Art History 348
Rome in the Age of Bernini
of Italian Renaissance or Baroque Appeal
Below is the schedule of lectures for the term, with some Web sites of interest and relevance attached. You should at least take a look at these, as they often comprise the supplementary reading required for this course. Note that I assume a basic knowledge of the High Renaissance and the Baroque, of the sort that one would gain from the successful completion of the course Art History 206, or its equivalent. If this does not describe you, I urge you to explore any one of the several copies of Gardner's Art Through the Ages, currently on reserve at the Art Library.
A Note on the Readings : Since there are three different editions of Wittkower, rather than writing three different versions of the page numbers you are required to read, let's just say that you should read everything about Rome from the beginning until 1700. The HibbardBernini should be read in full. Thus only the Varriano (Chapters 1-6) will be listed chapter by chapter.
Besides required readings, some optional readings are listed, for your general interest. These are (or will be) on reserve in the Art Library. They are marked here as *. Please note that the readings and the schedule as listed below may have to be adjusted due to circumstances.
- March 28
Introduction to the course and to Rome
Recommended background: Christopher Hibbert, Rome: the Biography of a City. New York, 1985. Not on reserve, but a good introduction to the history of Rome.
- March 30
Rome in Late Antiquity and the Early Middle Ages
Schematic Outline of lectures 1 and 2
- April 4
Renaissance Rome and the Rome of Sixtus V
*Roger Jones and Nicholas Penny, Raphael. New York, 1983. Especially for Raphael in Rome.
*For 16th-century Roman architecture: Wolfgang Lotz, (rev. by Deborah Howard) Architecture in Italy: 1500-1600, New Haven, 1995. See esp. pages 45-60 and 89-129. Several of these buildings will be mentioned later on in the course as background to 17th-century architecture.
- April 6
The Counter Reformation QUIZ NO. 1
*Francis Haskell, Patrons and Painters: Art and Society in Baroque Italy New Haven and London, 1980. Chapter 3 "The Religious Orders" : 63-93.
Outline of lectures 3 and 4
- April 11
The Gesu; The New Painting: the Carracci
- April 13
The New Painting: Carracci and some of their followers
*Ingrid Rowland, "The Real Caravaggio", The New York Review of Books, October 7, 1999: 11-14. A review of five new Caravaggio books. This is in the Bernini binder of articles.
Outline of lectures 5 and 6
- April 18
*I have put on reserve in the Art Library some books related to Caravaggio and his followers (esp. Artemisia Gentileschi). Check the Web site link on the Bibliography page for these.
- April 20
Reading : Wittkower.
Outline of lectures 7 and 8
- April 25
- April 27
The Carravaggisti; Begin Counter-Reformation Architecture: Vignola to Moderno
Reading : Varriano, Chapters 1 and 2.
- May 2
The Patronage of Scipione Borghese and Paul V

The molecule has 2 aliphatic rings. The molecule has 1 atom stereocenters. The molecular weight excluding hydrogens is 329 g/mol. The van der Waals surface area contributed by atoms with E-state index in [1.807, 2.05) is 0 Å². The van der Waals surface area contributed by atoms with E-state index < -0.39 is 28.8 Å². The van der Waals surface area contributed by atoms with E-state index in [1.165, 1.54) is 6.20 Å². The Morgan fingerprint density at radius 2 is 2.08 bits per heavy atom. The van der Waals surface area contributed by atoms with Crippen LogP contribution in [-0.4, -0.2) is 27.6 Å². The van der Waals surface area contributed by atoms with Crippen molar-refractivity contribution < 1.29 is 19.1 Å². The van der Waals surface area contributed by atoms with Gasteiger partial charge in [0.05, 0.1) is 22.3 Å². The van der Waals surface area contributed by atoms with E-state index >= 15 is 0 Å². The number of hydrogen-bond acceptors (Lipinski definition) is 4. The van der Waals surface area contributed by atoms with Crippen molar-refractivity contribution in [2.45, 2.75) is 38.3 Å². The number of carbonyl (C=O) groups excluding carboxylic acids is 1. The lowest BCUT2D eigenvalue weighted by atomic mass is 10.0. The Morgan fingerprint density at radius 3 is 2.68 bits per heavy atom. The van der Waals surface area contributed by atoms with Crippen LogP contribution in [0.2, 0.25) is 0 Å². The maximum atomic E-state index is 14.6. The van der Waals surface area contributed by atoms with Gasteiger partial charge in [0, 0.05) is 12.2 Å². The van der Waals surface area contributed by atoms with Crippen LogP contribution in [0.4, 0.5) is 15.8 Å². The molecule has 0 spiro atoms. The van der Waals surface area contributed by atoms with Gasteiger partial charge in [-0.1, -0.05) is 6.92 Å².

Bernini: the early sculpture
Reading : Begin Hibbard, Bernini. Read the entire book over the next several lectures.
- May 4
The Palace in Seventeenth-Century Rome : The Palazzo Barberini
- May 9
Bernini as Architect
Reading: Varriano, Chapter 4
*Tod Marder, Bernini and the Art of Architecture, New York, 1998. Also: Bernini's Scala Regia at the Vatican Palace, New York, 1997.
- May 11
Bernini and St. Peter's
- May 16
Borromini QUIZ NO. 2
On the Lovely Quiz
Relax. It's a quiz. You will want to have read those parts of Hibbard and Wittkower that deal with GL Bernini's early projects; basically sculpture to about 1635 (including the mythological works, Santa Bibiana, Cardinal Borghese) and architecture, including the facade of Santa Bibiana, the Baldacchino and the program for the crossing (ie, the sculpture for the great piers) of St. Peter's. Think over also the importance of Cardinal Borghese, Paul V and Urban VIII for Bernini. You will wish to look also at those portions of Chapter 4 of Varriano that relate to the above. Consider also Palazzo Barberini and changes in the size and functions of a city palace. I may show you the Pietro da Cortona ceiling, which is well described in Wittkower.
Yes, there will be more lecture after the quiz. Don't run away or I will get mad.
- Santa Bibiana Church of Santa Bibiana, 1626.
- The Baldicchino 1624-1633. Click on the images to make them grow bigger.
- St. Andrew by Francois Duquesnoy 1629/40
- St. Veronica by Francesco Mochi 1629/32
- GL Bernini's St. Longinus 1629/38 Another site on St. Longinus
- Cathedra Petri 1657-1666.
- May 18
Professoressa in cerca di lavoro.
- May 23
Varriano, Chapter 3.
- May 25
The sculptors Algardi and Duquesnoy; the later sculpture of Bernini
Jennifer Montagu, Alessandro Algardi
- May 30The Third QUIZ
Optional; two out of three, remember? On Algardi, Duquesnoy, and Borromini.
Pietro da Cortona: Painter and Architect
Reading: Varriano, Chapter 5
A small Web site on the paintings and buildings of Pietro da Cortona From an exhibition in Rome in 1998.
- June 1
The Rome of Alexander VII
Reading: Varriano, Chapter 6
*Richard Krautheimer, The Rome of Alexander VII: 1655-1667. Princeton, 1985. RK lived to be 96 and spent most of his life living in and writing about Rome: "I've been thinking about the church of Santa Costanza for fifty years..."
Final Exam :
Thursday, June 8 at 1 pm